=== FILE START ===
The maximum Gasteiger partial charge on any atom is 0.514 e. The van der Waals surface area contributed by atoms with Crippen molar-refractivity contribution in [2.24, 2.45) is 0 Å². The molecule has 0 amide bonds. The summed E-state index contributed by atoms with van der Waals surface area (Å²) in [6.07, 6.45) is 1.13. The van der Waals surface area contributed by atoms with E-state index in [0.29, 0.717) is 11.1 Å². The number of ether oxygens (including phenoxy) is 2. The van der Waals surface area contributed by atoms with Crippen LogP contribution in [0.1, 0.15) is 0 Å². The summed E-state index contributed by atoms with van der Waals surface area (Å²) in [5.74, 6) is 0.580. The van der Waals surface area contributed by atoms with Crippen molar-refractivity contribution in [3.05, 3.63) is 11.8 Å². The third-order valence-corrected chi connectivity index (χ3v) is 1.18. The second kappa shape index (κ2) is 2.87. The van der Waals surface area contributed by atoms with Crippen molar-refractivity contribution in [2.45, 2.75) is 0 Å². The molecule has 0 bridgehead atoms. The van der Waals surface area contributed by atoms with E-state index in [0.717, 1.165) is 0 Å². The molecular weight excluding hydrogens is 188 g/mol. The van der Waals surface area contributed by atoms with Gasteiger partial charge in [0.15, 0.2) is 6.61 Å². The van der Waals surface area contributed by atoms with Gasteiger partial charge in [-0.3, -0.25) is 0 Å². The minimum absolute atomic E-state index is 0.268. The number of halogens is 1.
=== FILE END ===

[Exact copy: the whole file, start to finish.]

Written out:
The maximum Gasteiger partial charge on any atom is 0.514 e. The van der Waals surface area contributed by atoms with Crippen molar-refractivity contribution in [2.24, 2.45) is 0 Å². The molecule has 0 amide bonds. The summed E-state index contributed by atoms with van der Waals surface area (Å²) in [6.07, 6.45) is 1.13. The van der Waals surface area contributed by atoms with E-state index in [0.29, 0.717) is 11.1 Å². The number of ether oxygens (including phenoxy) is 2. The van der Waals surface area contributed by atoms with Crippen LogP contribution in [0.1, 0.15) is 0 Å². The summed E-state index contributed by atoms with van der Waals surface area (Å²) in [5.74, 6) is 0.580. The van der Waals surface area contributed by atoms with Crippen molar-refractivity contribution in [3.05, 3.63) is 11.8 Å². The third-order valence-corrected chi connectivity index (χ3v) is 1.18. The second kappa shape index (κ2) is 2.87. The van der Waals surface area contributed by atoms with Crippen molar-refractivity contribution in [2.45, 2.75) is 0 Å². The molecule has 0 bridgehead atoms. The van der Waals surface area contributed by atoms with E-state index in [0.717, 1.165) is 0 Å². The molecular weight excluding hydrogens is 188 g/mol. The van der Waals surface area contributed by atoms with Gasteiger partial charge in [0.15, 0.2) is 6.61 Å². The van der Waals surface area contributed by atoms with Gasteiger partial charge in [-0.3, -0.25) is 0 Å². The minimum absolute atomic E-state index is 0.268. The number of halogens is 1.